Safe and Sound

Concorde Bank

Blomkest, MN
5
Star Rating
Concorde Bank is a Blomkest, MN-based, FDIC-insured bank that opened its doors in 1910. Regulatory filings show the bank having equity of $5.6 million on $59.7 million in assets, as of December 31, 2017.

Thanks to the work of 14 full-time employees in 2 offices in MN, the bank holds loans and leases worth $44.7 million, including $36.8 million worth of real estate loans. The bank currently holds $54.0 million in deposits from U.S. customers.

Overall, Bankrate believes that, as of December 31, 2017, Concorde Bank exhibited a superior condition, earning a full 5 stars for safety and soundness. Keep reading for an analysis of how the bank fared on the three major criteria Bankrate used to evaluate U.S. banks on safety and soundness.

WHAT IS
SAFE AND SOUND?

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THE INSTITUTION'S SCORE

Capital Score

Capital is an important measurement of a bank's financial strength. It acts as a buffer against losses and affords protection for accountholders when a bank is experiencing economic instability. When it comes to safety and soundness, the more capital, the better.

Concorde Bank fell short of the national average of 13.13 on our test to measure the adequacy of a bank's capital, receiving a score of 10 out of a possible 30 points.

A bank's Tier 1 capital ratio is an essential measure of this buffer. Concorde Bank's Tier 1 capital ratio was 12.29 percent, above the 6 percent level regulators consider adequate, but below the national average of 25.65 percent. The higher the capital ratio, the better the bank will be able to weather economic downturns.

Overall, Concorde Bank held equity amounting to 9.37 percent of its assets, which was lower than the national average of 12.03 percent.

Asset Quality Score

This test's purpose is to try to understand how the bank's reserves set aside to cover loan losses, as well as overall capitalization, could be affected by problem assets, such as unpaid loans.

Having a large number of these kinds of assets means a bank could have to use capital to cover losses, diminishing its cushion of equity. It also means that there are likely to be many assets that are in non-accrual status and thus aren't earning money, pushing down earnings and elevating the risk of a future failure.

Concorde Bank scored 40 out of a possible 40 points on Bankrate's test of asset quality, above the national average of 37.49.

A handy indicator of asset quality is the percentage of problem assets a bank holds compared to its total assets. As of December 31, 2017, 0.40 percent of Concorde Bank's loans were noncurrent -- in other words, they were more than 90 days past due or were in non-accrual status. That's below the national average of 1.01 percent.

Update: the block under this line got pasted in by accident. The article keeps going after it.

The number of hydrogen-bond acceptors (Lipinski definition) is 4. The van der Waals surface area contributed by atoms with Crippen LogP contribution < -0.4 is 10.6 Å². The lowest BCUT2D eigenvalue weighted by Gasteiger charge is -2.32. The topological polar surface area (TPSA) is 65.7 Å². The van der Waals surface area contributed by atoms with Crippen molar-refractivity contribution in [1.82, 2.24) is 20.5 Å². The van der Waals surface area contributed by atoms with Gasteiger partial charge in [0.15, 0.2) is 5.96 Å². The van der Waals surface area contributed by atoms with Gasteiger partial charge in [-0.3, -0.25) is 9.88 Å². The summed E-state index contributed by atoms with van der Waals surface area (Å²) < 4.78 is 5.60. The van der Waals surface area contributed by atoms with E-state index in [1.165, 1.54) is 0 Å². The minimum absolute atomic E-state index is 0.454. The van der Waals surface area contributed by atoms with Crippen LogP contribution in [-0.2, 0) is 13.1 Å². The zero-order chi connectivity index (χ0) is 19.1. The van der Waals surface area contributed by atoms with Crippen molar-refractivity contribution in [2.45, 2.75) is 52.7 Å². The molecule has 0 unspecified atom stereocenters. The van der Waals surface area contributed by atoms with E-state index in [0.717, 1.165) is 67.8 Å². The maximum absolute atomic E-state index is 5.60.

Banks maintain a reserve to handle troubled assets known as an "allowance for loan and lease losses." That reserve's size can be a handy indicator when evaluating a bank's ability to manage troubled assets, especially when compared to the total amount of at-risk loans. Unfortunately, the FDIC did not provide information on Concorde Bank's loan loss allowance in its most recent filings.

Earnings score

A bank's ability to earn money affects its safety and soundness. Earnings can be retained by the bank, boosting its capital cushion, or be used to deal with problematic loans, likely making the bank better prepared to withstand financial shocks. Obviously, banks that are losing money have less ability to do those things.

Concorde Bank received above-average marks on Bankrate's earnings test, achieving a score of 20 out of a possible 30.

One key measure of a bank's earnings is return on equity, or net income (essentially profit) divided by the total amount of equity. Concorde Bank's most recent annualized quarterly return on equity was 10.60 percent, above the national average of 8.10 percent.

For the twelve months ended December 31, 2017, the bank earned net income of $584,000 on total equity of $5.6 million. The bank had an annualized return on average assets, or ROA, of 1.03 percent, above the 1 percent deemed satisfactory in accordance with industry standards, and above the average for U.S. banks of 1.00 percent.

WHAT IS SAFE & SOUND?

Bankrate.com's Safe & Sound Ratings provide a star rating system to evaluate the current financial status of financial institutions. The information gathered about banks, credit unions and thrifts is updated as set forth in the Terms of Use of Safe & Sound Ratings and Reports. The Safe & Sound Ratings information is grouped by categories of banks, thrifts and credit unions.

Scoring methodology

Bankrate.com evaluates the financial condition of institutions and assigns a one- to five-star rating for each with five stars representing the highest rating. Institutions with satisfactory performance will generally receive a rating of three or more stars. The majority of institutions fall into the three- to four-star range. An institution with an "NR" rating may be too new to rate or may have limited the publicly available information in their regulatory filings. The "NR" is not an indication of financial strength or weakness. The Safe & Sound rating is believed to be reliable, but the information is not guaranteed. In addition, events since the information was collected may have altered the institution's financial condition.